Sending a check can be meaningful, but taking a sustained interest in a charitable organization is even more valuable and sends a clear message that your company really cares. By really getting involved, you and your employees will find ways, other than giving money, to be of help, such as providing management advice, or bringing a new voice to agency issues and plans—in other words, by becoming a valuable resource. Today, the talk is all about “partnering,” and many times, it’s just another instance of meaningless corporate jargon. However, businesses can give genuine meaning to “partner” by making it their goal to act like one.
2. Get Your Employees Involved
A good way to start may be with a small group made up of those employees who have an interest in the company’s community support. This becomes your employee committee. You might share with them the amount of money the company is currently donating in cash and in-kind donations; in many cases, some of them may be surprised as to the extent of your charitable efforts.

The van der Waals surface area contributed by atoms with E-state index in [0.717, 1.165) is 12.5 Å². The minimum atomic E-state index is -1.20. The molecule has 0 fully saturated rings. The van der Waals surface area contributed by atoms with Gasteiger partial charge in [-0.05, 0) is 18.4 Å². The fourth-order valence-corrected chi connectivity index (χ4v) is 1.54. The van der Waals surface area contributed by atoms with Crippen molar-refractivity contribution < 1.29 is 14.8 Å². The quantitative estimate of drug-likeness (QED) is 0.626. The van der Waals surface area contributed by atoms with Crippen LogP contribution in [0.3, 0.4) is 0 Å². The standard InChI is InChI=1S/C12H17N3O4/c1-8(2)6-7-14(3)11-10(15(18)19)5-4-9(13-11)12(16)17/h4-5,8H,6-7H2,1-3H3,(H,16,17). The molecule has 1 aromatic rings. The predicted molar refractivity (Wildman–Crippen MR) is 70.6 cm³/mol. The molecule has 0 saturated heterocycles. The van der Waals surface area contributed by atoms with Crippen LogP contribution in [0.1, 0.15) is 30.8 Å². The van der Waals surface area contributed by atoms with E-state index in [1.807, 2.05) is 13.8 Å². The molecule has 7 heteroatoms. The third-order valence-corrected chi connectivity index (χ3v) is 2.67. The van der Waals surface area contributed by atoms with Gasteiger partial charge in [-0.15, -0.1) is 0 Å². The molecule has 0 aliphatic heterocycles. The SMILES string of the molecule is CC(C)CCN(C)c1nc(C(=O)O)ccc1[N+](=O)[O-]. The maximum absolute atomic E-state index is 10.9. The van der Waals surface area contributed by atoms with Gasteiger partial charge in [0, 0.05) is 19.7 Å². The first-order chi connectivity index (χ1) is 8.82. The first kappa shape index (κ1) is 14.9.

The employee committee can help by talking to and researching various organizations, and then evaluating their findings. In the process, these employees become ambassadors by communicating their interest to others in the company. The committee may narrow the search to perhaps three possibilities and then meet with the employees, share their findings, and then have everyone vote on which one the company should support.